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10-31-08 Washita Battlefield National Historic Site and Cheyenne High School will host Special Activities in December
Washita Battlefield National Historic Site and Cheyenne High School will host Special Activities in December
On December 4, 5, and 6, 2008, Washita Battlefield National Historic Site will sponsor activities to observe the 140th anniversary of the Washita attack and to promote National History Day. All activities will be free and open to the public, except for the Friday, December 5, event at the Cheyenne High School auditorium, which will be restricted to students and teachers. Nationally prominent speakers at these programs will include Dr. Henrietta Mann, Louis Kraft, and Mark Gardner.
Thursday, December 4
Working in cooperation with the Cheyenne School District, the first public program will begin at 7:00 p.m. on Thursday, December 4, with a free performance of Ned Wynkoop: Long Road to Washita starring author/actor Louis Kraft. Tom Eubanks will direct the production, which will be staged in the Cheyenne High School auditorium.
Louis Kraft is a western historian who has published many articles and books, including Custer and the Cheyenne: George Armstrong Custer’s Winter Campaign on the Southern Plains. Kraft is particularly intrigued by the story of Edward “Ned” Wynkoop. A military officer and Indian agent who befriended Chief Black Kettle, Ned Wynkoop sympathized with the plight of the Cheyenne and Arapaho people. Wynkoop’s resignation as their agent after the Washita attack illustrated his frustration with the federal government’s Indian policy. Mr. Kraft lives in North Hollywood, California.
Friday, December 5
To promote National History Day on Friday, December 5, area students (grades 6 through 12) will listen to a fascinating presentation by Dr. Henrietta Mann and then view Ned Wynkoop: Long Road to Washita. This event at the Cheyenne High School auditorium is only open to teachers and students who RSVP ahead of time with Kelah Gibson at 580-497-3371 Ext. 212.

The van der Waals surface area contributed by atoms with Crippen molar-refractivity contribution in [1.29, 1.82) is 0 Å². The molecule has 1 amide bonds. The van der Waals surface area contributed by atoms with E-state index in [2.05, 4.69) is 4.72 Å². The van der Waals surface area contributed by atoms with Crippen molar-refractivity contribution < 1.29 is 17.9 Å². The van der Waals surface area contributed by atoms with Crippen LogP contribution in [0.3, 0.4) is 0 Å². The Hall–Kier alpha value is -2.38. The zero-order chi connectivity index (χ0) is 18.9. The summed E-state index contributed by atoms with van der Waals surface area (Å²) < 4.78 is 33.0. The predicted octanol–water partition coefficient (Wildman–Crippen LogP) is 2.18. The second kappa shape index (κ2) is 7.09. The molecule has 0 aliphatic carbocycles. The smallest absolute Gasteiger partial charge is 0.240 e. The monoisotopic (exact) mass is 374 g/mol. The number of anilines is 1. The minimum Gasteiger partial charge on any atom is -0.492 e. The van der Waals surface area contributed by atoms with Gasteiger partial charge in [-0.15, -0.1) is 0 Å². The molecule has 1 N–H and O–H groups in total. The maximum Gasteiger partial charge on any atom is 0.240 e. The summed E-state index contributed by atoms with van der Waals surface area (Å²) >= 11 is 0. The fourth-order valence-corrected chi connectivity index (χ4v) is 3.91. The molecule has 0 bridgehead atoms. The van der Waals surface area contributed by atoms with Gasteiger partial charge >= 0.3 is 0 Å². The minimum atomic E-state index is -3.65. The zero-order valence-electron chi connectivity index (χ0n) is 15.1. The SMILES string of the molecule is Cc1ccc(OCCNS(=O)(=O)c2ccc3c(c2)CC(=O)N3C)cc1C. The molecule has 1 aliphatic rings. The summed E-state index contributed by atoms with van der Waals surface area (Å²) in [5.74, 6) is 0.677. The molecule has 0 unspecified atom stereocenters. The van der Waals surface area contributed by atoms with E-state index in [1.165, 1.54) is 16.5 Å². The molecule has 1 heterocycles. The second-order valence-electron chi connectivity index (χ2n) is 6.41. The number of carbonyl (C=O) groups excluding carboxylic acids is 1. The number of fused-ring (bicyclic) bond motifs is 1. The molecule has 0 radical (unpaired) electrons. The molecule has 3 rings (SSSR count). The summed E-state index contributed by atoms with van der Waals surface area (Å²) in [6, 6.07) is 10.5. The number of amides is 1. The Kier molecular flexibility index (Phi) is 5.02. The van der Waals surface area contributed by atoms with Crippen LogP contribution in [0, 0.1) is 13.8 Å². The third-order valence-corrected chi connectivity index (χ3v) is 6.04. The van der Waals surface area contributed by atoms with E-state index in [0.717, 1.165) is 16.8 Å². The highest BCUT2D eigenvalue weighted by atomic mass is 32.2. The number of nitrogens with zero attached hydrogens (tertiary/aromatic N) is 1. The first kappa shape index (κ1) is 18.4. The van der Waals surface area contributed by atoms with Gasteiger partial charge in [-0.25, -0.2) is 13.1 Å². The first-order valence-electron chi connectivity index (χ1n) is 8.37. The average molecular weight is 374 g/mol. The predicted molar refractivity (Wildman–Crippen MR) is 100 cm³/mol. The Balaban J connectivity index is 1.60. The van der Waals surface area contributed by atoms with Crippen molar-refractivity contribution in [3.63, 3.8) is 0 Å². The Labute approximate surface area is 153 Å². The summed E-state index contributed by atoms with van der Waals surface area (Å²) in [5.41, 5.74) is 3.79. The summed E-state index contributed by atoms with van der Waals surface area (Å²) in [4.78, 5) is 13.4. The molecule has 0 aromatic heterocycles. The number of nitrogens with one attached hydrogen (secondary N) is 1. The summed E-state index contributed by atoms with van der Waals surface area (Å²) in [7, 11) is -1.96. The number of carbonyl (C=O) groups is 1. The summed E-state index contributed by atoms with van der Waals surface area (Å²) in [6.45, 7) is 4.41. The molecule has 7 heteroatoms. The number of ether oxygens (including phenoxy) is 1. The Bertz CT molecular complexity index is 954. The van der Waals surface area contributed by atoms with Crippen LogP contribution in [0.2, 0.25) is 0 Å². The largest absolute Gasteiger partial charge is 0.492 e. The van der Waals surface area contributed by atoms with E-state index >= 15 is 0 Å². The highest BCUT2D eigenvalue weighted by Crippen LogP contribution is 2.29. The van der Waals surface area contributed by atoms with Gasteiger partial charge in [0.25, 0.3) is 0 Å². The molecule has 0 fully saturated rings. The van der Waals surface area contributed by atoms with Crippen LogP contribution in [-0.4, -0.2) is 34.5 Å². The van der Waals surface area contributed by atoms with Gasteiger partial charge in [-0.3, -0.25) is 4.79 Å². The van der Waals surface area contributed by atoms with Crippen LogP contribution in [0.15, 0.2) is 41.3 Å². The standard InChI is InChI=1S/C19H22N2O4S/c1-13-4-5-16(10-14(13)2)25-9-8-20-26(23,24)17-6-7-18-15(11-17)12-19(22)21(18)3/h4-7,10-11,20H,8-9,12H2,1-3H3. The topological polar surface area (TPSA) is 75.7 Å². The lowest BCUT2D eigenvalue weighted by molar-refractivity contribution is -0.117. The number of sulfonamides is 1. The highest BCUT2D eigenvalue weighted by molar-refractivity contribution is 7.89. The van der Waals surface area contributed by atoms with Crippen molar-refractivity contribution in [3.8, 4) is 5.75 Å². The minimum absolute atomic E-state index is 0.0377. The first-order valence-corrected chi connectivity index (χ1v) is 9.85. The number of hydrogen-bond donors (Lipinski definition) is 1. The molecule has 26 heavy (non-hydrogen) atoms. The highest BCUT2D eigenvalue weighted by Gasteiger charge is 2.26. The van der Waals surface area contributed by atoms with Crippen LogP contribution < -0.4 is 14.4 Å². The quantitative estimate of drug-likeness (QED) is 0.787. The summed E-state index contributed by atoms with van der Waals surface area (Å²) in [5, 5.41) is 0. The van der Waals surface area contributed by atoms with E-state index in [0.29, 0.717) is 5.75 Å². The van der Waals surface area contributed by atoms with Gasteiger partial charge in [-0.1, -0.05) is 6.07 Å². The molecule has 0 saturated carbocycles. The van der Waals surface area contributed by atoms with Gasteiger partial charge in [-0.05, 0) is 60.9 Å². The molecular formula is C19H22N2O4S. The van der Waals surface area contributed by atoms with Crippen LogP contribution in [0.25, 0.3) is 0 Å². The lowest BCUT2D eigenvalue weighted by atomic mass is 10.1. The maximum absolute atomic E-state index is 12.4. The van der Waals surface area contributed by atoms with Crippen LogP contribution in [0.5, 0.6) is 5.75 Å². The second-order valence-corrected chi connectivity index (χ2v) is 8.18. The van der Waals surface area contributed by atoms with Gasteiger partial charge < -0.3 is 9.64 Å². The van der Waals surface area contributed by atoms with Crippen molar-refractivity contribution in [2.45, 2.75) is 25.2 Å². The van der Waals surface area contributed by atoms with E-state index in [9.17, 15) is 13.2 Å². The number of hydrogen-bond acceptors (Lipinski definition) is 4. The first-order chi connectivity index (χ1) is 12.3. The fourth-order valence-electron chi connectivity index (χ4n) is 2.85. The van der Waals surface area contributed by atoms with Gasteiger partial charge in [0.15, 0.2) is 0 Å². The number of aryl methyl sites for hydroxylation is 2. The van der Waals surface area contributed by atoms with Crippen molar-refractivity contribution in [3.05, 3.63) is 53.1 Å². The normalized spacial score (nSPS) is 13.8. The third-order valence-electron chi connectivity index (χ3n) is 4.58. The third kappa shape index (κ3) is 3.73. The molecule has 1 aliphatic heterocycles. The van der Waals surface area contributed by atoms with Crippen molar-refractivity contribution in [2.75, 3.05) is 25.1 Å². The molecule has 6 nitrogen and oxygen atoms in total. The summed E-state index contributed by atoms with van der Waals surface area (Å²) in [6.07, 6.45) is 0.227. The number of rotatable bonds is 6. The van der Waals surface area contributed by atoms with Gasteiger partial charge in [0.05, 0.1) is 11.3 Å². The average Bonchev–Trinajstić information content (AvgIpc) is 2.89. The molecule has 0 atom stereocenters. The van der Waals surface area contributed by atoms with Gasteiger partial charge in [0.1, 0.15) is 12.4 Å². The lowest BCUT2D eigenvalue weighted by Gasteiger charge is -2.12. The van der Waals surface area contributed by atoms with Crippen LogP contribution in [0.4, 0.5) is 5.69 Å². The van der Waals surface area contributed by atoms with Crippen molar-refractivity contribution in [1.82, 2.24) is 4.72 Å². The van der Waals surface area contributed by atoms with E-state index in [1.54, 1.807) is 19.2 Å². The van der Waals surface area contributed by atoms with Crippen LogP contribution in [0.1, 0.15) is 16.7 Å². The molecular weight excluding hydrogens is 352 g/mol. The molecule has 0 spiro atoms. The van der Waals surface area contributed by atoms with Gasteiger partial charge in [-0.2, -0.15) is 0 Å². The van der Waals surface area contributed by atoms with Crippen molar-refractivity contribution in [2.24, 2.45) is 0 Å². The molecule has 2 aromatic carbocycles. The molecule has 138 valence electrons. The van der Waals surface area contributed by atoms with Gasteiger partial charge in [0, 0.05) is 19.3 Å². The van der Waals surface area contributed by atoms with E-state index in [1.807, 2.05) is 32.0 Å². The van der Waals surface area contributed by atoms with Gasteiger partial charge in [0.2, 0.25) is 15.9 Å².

Dr. Henrietta Mann, the great-granddaughter of Washita survivor White Buffalo Woman, is the first President of the Cheyenne and Arapaho Tribal College in Weatherford, Oklahoma. Her presentation will be Remembering the Past with Hope for the Future: Reflecting on What it Means to be Cheyenne Today. A native of Hammon, Oklahoma, Dr. Mann is a Cheyenne tribal leader and a nationally renowned educator who taught for many years at the University of Montana. “I came in on the ground floor of Native American studies,” Mann said in a 2004 interview with the Billings Gazette. “I guess I was at the right place at the right time to begin to look at the need for American Indian students who were pursuing higher education to be able to study their own history, their own culture, their own philosophy.” Symbolic of her dynamic teaching style, in 1991 Rolling Stone magazine selected her as one of the top 10 college professors in the country.
The event on December 5 will also promote the National History Day competition for students in grades 6 through 12. These students are eligible for regional competitions next April (younger students compete in a junior division). To participate, students can create table-top exhibits, dramatic performances, documentary films, research papers, or websites. “The theme for National History Day in 2008-2009 is the ‘Individual in History,’” said National Park Service spokesman Dave Schafer. “The fascinating stories of Dr. Henrietta Mann and Edward Wynkoop will be inspiring examples of the difference one person can make in history.”
Saturday, December 6
On Saturday, December 6, History Day activities at the new National Park Service visitor center will feature authors, educators, historians, living history presenters, and children’s arts and crafts activities. Park visitors can view an authentically furnished 1860s era tipi, meet men dressed as Cheyenne and Kiowa warriors and as a 7th U.S. Cavalry soldier, and learn about the Cheyenne and Arapaho peoples’ many uses of the buffalo.
Children’s activities will include learning a traditional Cheyenne ball game and creating their own coup sticks while learning how warriors “counted coup” on their enemies. Pioneer style children’s activities, such as drawing silhouettes, will also be available. The free activities begin at 9:30 am and run through 3:30 pm. If you plan to bring a scout group or other youth group, please notify the park so that the staff can be prepared with enough arts and crafts materials.
At 6:00 pm the park will commemorate the 140th anniversary of the Washita attack with a special program and reception in the visitor center. Speakers at the evening event include Dr. Henrietta Mann and Mark Gardner, a historian from Cascade, Colorado. Gardner has authored many books about western history, including a biography of George A. Custer and a booklet about Washita published by Western National Parks Association. A reception, which will include refreshments and a time for book-signing, will follow the program.
Did You Know?
Camp Supply, Indian Territory, was established November 1868, to support General Philip Sheridan's winter campaign against the Southern Plains Indians. Lt. Col. George Armstrong Custer and the 7th U.S. Cavalry left this camp to search for and engage "hostiles" reported to be in their winter camps along the Washita River. This historic post is located 13 miles north of Woodward, Oklahoma on Highway 183.